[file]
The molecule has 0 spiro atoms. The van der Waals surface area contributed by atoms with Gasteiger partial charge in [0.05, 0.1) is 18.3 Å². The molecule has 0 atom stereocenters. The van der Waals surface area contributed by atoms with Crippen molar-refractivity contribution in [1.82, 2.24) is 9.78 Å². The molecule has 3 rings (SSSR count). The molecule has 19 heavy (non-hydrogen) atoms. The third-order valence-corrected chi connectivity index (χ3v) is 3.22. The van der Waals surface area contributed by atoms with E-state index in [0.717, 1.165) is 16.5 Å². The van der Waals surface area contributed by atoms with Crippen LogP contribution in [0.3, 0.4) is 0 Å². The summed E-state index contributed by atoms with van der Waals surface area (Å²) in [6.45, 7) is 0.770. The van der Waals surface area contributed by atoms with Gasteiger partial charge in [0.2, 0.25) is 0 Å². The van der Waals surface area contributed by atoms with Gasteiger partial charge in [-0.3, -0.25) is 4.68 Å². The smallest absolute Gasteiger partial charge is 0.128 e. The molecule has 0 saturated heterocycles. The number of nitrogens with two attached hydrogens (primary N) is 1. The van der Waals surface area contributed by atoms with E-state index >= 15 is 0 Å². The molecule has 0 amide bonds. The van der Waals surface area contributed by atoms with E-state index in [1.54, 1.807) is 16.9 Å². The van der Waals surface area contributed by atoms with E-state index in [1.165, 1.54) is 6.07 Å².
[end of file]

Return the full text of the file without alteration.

The molecule has 0 spiro atoms. The van der Waals surface area contributed by atoms with Gasteiger partial charge in [0.05, 0.1) is 18.3 Å². The molecule has 0 atom stereocenters. The van der Waals surface area contributed by atoms with Crippen molar-refractivity contribution in [1.82, 2.24) is 9.78 Å². The molecule has 3 rings (SSSR count). The molecule has 19 heavy (non-hydrogen) atoms. The third-order valence-corrected chi connectivity index (χ3v) is 3.22. The van der Waals surface area contributed by atoms with E-state index in [0.717, 1.165) is 16.5 Å². The van der Waals surface area contributed by atoms with Crippen LogP contribution in [0.3, 0.4) is 0 Å². The summed E-state index contributed by atoms with van der Waals surface area (Å²) in [6.45, 7) is 0.770. The van der Waals surface area contributed by atoms with Gasteiger partial charge in [0.2, 0.25) is 0 Å². The van der Waals surface area contributed by atoms with Gasteiger partial charge in [-0.3, -0.25) is 4.68 Å². The smallest absolute Gasteiger partial charge is 0.128 e. The molecule has 0 saturated heterocycles. The number of nitrogens with two attached hydrogens (primary N) is 1. The van der Waals surface area contributed by atoms with E-state index >= 15 is 0 Å². The molecule has 0 amide bonds. The van der Waals surface area contributed by atoms with E-state index in [1.54, 1.807) is 16.9 Å². The van der Waals surface area contributed by atoms with E-state index in [1.165, 1.54) is 6.07 Å².